Do different types of firewood produce different amounts of heat?Featured science projectScience project video

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Complexity level:
Project cost ($):
Time required:
1 hour to prepare, 1 hour for experiment
Material availability:
Easily found
Safety concerns:

Fire hazard. Parents should supervise the experiment and handle all flammable materials. This experiment should be undertaken only under the watchful eye of an adult. A fire extinguisher should be kept on hand at all times for safety and no flammable gases/materials should be present in the vicinity of the experiment.


This experiment was done to find out whether different types of firewood will burn at different temperatures. The results will help us to choose the ideal type of wood to use in campfires or outdoor cooking.


The hardwoods are denser and therefore produce more heat compared to soft wood.



There are many types of firewood available for use in cooking or heating. The choice of wood to be used depends the purpose for which it is used, and weather conditions. Your choice of wood may vary if it is used for outdoor cooking, barbecques, fire places or campfire. Some of the things we need to know about firewood are listed below.
Use only dry or seasoned firewood for burning. Wet or recently cut firewood will contain water moisture. They will burn at lower temperatures and release more smoke.

The amount of heat from a burning wood is measured in British Thermal Units (BTUs). Hard woods have higher BTUs and therefore are more effective as firewood, as compared to soft woods which have lower BTUs
Hard woods have a very high density. The amount of potential thermal energy stored per unit volume of hardwood is high and therefore hardwoods have higher BTUs. These woods are difficult to ignite but once they start burning, they will burn for a longer period of time, giving out less intense heat.

Soft woods have a lower density. The amount of potential thermal energy stored per unit volume of hardwood is low and therefore soft woods have lower BTUs. These woods are easy to ignite but the heat is low and they do not burn for very long.

Scientific Terms

British Thermal Units (BTUs), density, thermal energy


The materials required for this experiment:

  • 3 pieces of oak wood (each cut to approximately 10cm x 3cm x 1cm)
  • 3 pieces of maple wood (each cut to approximately 10cm x 3cm x 1cm)
  • 3 pieces of cedar wood (each cut to approximately 10cm x 3cm x 1cm)
  • 3 pieces of pine wood (each cut to approximately 10cm x 3cm x 1cm)
  • A 500ml beaker
  • A thermometer
  • A lighter
  • A tripod stand for the beaker
  • 2 liters of tap water
  • A stop watch
  • A ceramic tile (250mm x 250mm) or 2 bricks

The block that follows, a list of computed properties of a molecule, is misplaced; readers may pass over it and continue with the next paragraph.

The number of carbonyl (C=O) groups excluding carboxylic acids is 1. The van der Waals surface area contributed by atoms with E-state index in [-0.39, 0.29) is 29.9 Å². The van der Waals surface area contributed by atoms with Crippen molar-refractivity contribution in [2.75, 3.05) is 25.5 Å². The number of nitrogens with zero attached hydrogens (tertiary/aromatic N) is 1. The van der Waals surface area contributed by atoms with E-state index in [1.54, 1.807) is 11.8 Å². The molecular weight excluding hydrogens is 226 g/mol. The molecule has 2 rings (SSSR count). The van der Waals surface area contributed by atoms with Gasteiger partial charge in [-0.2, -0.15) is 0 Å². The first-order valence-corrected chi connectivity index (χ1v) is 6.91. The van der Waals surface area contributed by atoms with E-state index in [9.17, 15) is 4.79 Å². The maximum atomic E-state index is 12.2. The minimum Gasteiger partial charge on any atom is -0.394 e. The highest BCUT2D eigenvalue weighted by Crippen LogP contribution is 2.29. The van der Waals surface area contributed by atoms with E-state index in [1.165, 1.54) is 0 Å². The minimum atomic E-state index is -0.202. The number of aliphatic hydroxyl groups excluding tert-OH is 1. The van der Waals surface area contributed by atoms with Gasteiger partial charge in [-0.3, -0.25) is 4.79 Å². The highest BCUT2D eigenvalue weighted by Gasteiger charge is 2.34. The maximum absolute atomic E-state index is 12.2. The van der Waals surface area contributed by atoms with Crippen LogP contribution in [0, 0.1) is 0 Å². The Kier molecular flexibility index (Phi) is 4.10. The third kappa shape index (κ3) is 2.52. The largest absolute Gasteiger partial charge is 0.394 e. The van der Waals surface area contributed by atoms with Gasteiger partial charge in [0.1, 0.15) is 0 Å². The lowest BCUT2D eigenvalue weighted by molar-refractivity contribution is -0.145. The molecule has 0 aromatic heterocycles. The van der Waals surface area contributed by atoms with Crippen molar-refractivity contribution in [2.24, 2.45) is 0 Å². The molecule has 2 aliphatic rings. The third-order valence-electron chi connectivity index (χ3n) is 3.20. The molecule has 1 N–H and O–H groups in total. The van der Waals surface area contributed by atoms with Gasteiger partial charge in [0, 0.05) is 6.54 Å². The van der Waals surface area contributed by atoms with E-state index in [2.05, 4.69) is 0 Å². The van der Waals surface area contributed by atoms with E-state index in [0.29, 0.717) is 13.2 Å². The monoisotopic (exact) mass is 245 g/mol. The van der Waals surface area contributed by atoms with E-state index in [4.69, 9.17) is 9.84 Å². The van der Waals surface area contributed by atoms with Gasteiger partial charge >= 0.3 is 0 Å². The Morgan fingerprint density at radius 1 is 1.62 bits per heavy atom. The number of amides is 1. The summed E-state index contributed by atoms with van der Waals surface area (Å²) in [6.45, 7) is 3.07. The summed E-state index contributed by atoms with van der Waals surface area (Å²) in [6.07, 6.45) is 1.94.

• A small bottle of kerosene 


  1. For this experiment, the independent variable is the type of wood used. The dependent variable is the temperature of the water. This is determined by measuring the temperature using a thermometer. The constants (control variables) are the amount of firewood used, the amount of water used, the formation of the 4 wood pieces and the height of the beaker from the firewood.
  2. Fill the beaker with 300ml of water. Measure the temperature of the water then put it aside
  3. Place the ceramic tile or bricks on the table. Be sure to protect the table with a large baking tray or aluminum foil. The 4 pieces of oak wood are arranged on the tiles in a tent-like or grid-like formation. Ensure that the tiles are arranged in a manner that prevents the burning wood from touching the table. Sprinkle a small measured amount of kerosene (eg. 10 ml) on the wood and using the lighter, start a fire.
  4. The wood is allowed to burn for 1 minute, then the tripod stand is placed over the fire
  5. Place the beaker on the tripod stand and record the temperature of the water every minute for 5 minutes. All the readings are recorded in the table below.
  6. wood combustion science project
  7. Repeat procedures 2 to 5 using the maple wood, cedar wood and pinewood. All of the measurements are recorded in the table given below.



The results show that oak wood and maple wood causes the temperature of the water in the beaker to increase faster as compared to cedar wood and pinewood.
heat experiment results
Oak wood and maple wood are hard woods whereas cedar wood and pine wood are soft woods.

Use the graph below to plot the results.


The hypothesis that hardwoods produce more heat as compared to soft wood is proven to be true. The hardwood gave out more heat when burned, thus driving up the temperature of the water higher than in the case of softwoods. In addition, they burned for a longer period of time as compared to the soft wood.

With the rising prices of electrical heating, oil and gas, the use of firewood for burning is an alternative source of cheaper energy. However overuse of firewood for burning will lead to pollution and deforestation. In addition, the carbon dioxide gases released into the atmosphere from an open fire contribute to global warming and ocean acidification.

Also consider

The experiment can be repeated by measuring the amount of time taken for the wood to burn out.

Try to repeat the experiment using an infrared thermometer to measure the temperature of the fire directly.

Try using a different formation of the wood pieces for burning. Would the results be different?


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